Sunday, October 20, 2013

The missing weapon from Doomsday Preppers' arsenal; Cabbage.

Who will survive a nuclear war? Rodents, cockroaches, and doomsday preppers of course! Certainly those that devour turnips, cabbage and cauliflower.

Cabbage; Courtesy of Jeremy Noble Flickr Photostream
The National Geographic Channel's highest rated show, if one can believe that, takes reality TV to unrealistic and absurd heights with preppers getting ready for Armageddon brought on by the government, nuclear war, a meteor strike, famine, geomagnetic reversal, pandemics, and perhaps immigrants and gays. During each 60 minute segment loyal adherents get and share advice on food storage, weapons, self defense and survival tactics. Understandably, the show remains wildly popular with men (66% of audience) with an average age of 44 of unknown educational background, but given the theme, that would be an irrelevant statistic, if not a moot point.

But if they were to take post nuclear apocalyptic survival seriously the preppers should head over to GUMC, the Georgetown University Medical Center where they would see that lab mice injected daily for two weeks with DIM ( 3,3′-diindolylmethane) even ten minutes after exposure to lethal doses of gamma rays remained alive for an extra 30 days, compared to the control group that was not fortunate enough to be selected for DIM which perished in short order after irradiation.

The research group's corresponding author Eliot Rosen, MD, PhD, a professor of oncology, biochemistry and cell & molecular biology, and radiation medicine who works at Georgetown Lombardi Comprehensive Cancer Center, a part of GUMC, called the results stunning. Encouragingly, DIM provided protection even when mice were injected 24 hours before or after radiation exposure.

The true promise of this discovery lies in what it can do for humans, and preppers, who have been subjected to radiation. Apparently the molecule has already been demonstrated to be safe in patients.

Cancerous tumors are sometimes surgically removed and just so errant cells do not return, patients are treated with chemotherapy drugs and radiation. Both secondary treatments cause irreversible damage to tissues and organs. Sometimes radiation is chosen as the first line of treatment either for curative purposes or given for palliative reasons such as to ease pressure of metastasized cancer on a bone. It is administered either by externally beaming gamma or x-rays or by delivering radioactive chemicals to the site internally by injection or catheter placement. In either case while radiation kills cancer cells by damaging their DNA it does the same to normal healthy cells killing them as well and triggering severe side effects. This is where DIM can offers some level of protection acting as a radioprotector.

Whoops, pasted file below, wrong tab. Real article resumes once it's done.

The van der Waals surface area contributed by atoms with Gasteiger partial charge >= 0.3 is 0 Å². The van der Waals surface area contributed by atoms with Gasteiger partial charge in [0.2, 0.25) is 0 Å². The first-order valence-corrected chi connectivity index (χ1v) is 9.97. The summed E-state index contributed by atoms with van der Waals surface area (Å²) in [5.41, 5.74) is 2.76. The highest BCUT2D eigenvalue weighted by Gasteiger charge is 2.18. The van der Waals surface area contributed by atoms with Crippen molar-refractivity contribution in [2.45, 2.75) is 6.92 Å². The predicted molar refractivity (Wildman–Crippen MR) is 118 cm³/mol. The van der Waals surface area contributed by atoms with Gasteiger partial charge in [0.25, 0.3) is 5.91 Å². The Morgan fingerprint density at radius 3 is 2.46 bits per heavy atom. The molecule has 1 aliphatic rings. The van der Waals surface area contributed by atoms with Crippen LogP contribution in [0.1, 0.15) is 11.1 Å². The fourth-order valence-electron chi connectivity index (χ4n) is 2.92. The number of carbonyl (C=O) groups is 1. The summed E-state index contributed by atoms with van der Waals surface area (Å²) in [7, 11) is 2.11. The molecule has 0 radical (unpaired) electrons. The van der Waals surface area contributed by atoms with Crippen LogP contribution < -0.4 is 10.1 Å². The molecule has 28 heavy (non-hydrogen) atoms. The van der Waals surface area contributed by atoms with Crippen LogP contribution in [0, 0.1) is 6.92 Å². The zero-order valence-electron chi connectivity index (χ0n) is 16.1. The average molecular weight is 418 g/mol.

DIM is not exactly an unknown. It is the metabolic result of gastric acid acting on Indole-3-carbinol (I3C) which itself is derived from glucosinolates present in Brassica plants. This genus includes Brussels sprouts, cauliflower, turnips, kale, broccoli, and cabbage. DIM is one of the largest self condensation products of Indole-3-carbinol. It has been detected in the liver and feces of rodents and has also been known to exist in plasma of women in a clinical trial who were administered I3C.

DIM has already been shown to be protective against several cancers in humans and is known to also decrease body weight and fat accumulation in diet-induced-obesity mice. Contrary to widely held beliefs cabbage and cassava consumption have been associated with a lowering risk for thyroid cancer. Now, with the tests conducted at GUMC, DIM appears to deliver protection against radiation damage as well.

Will we see a subsequent Doomsday prepper's show with participants trading in their high powered automatic weapons to stock up on cabbage and turnip seeds?

Wikipedia, the free encyclopedia. Accessed October 20, 2013.
Georgetown University. "News Releases Medical Center (GUMC)." Accessed October 20, 2013. | Search through over 11 million science, health, medical journal full text articles and books. "3,3′-Diindolylmethane, a cruciferous vegetable derived synthetic anti-proliferative compound in thyroid disease." Accessed October 20, 2013.
Journal of Nutrition. "3,3′-Diindolylmethane Suppresses the Inflammatory Response to Lipopolysaccharide in Murine Macrophages." Accessed October 20, 2013.
Comprehensive Cancer Information - National Cancer Institute. "Radiation Therapy for Cancer - National Cancer Institute." Accessed October 20, 2013.
National Center for Biotechnology Information. "Dietary patterns, goitrogenic food, and thyroid ... [Nutr Cancer. 2012] - PubMed - NCBI." Accessed October 20, 2013.
Elsevier. "Elsevier." Accessed October 20, 2013.

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